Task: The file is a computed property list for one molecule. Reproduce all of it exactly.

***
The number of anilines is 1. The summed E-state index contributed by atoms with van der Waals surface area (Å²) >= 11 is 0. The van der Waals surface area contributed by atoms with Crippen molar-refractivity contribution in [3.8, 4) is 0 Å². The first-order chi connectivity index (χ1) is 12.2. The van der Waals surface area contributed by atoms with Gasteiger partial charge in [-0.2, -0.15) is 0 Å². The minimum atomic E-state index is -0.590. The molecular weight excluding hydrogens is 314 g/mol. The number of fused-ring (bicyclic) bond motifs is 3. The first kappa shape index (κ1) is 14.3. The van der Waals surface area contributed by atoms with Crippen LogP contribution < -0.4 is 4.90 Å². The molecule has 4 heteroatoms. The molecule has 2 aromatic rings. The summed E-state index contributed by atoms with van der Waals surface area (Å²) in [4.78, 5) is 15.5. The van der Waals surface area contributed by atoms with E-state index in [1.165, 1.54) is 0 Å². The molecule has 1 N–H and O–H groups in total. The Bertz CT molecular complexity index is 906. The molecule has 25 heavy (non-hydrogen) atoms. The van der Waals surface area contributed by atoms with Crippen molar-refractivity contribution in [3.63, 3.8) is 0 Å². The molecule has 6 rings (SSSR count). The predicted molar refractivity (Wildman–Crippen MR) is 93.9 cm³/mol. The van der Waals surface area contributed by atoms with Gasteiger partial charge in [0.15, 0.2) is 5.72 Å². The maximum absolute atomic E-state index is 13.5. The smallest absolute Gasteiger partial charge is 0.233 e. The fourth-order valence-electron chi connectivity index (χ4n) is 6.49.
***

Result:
The number of anilines is 1. The summed E-state index contributed by atoms with van der Waals surface area (Å²) >= 11 is 0. The van der Waals surface area contributed by atoms with Crippen molar-refractivity contribution in [3.8, 4) is 0 Å². The first-order chi connectivity index (χ1) is 12.2. The van der Waals surface area contributed by atoms with Gasteiger partial charge in [-0.2, -0.15) is 0 Å². The minimum atomic E-state index is -0.590. The molecular weight excluding hydrogens is 314 g/mol. The number of fused-ring (bicyclic) bond motifs is 3. The first kappa shape index (κ1) is 14.3. The van der Waals surface area contributed by atoms with Crippen LogP contribution < -0.4 is 4.90 Å². The molecule has 4 heteroatoms. The molecule has 2 aromatic rings. The summed E-state index contributed by atoms with van der Waals surface area (Å²) in [4.78, 5) is 15.5. The van der Waals surface area contributed by atoms with E-state index in [1.165, 1.54) is 0 Å². The molecule has 1 N–H and O–H groups in total. The Bertz CT molecular complexity index is 906. The molecule has 25 heavy (non-hydrogen) atoms. The van der Waals surface area contributed by atoms with Crippen molar-refractivity contribution in [3.63, 3.8) is 0 Å². The molecule has 6 rings (SSSR count). The predicted molar refractivity (Wildman–Crippen MR) is 93.9 cm³/mol. The van der Waals surface area contributed by atoms with Gasteiger partial charge in [0.15, 0.2) is 5.72 Å². The maximum absolute atomic E-state index is 13.5. The smallest absolute Gasteiger partial charge is 0.233 e. The fourth-order valence-electron chi connectivity index (χ4n) is 6.49.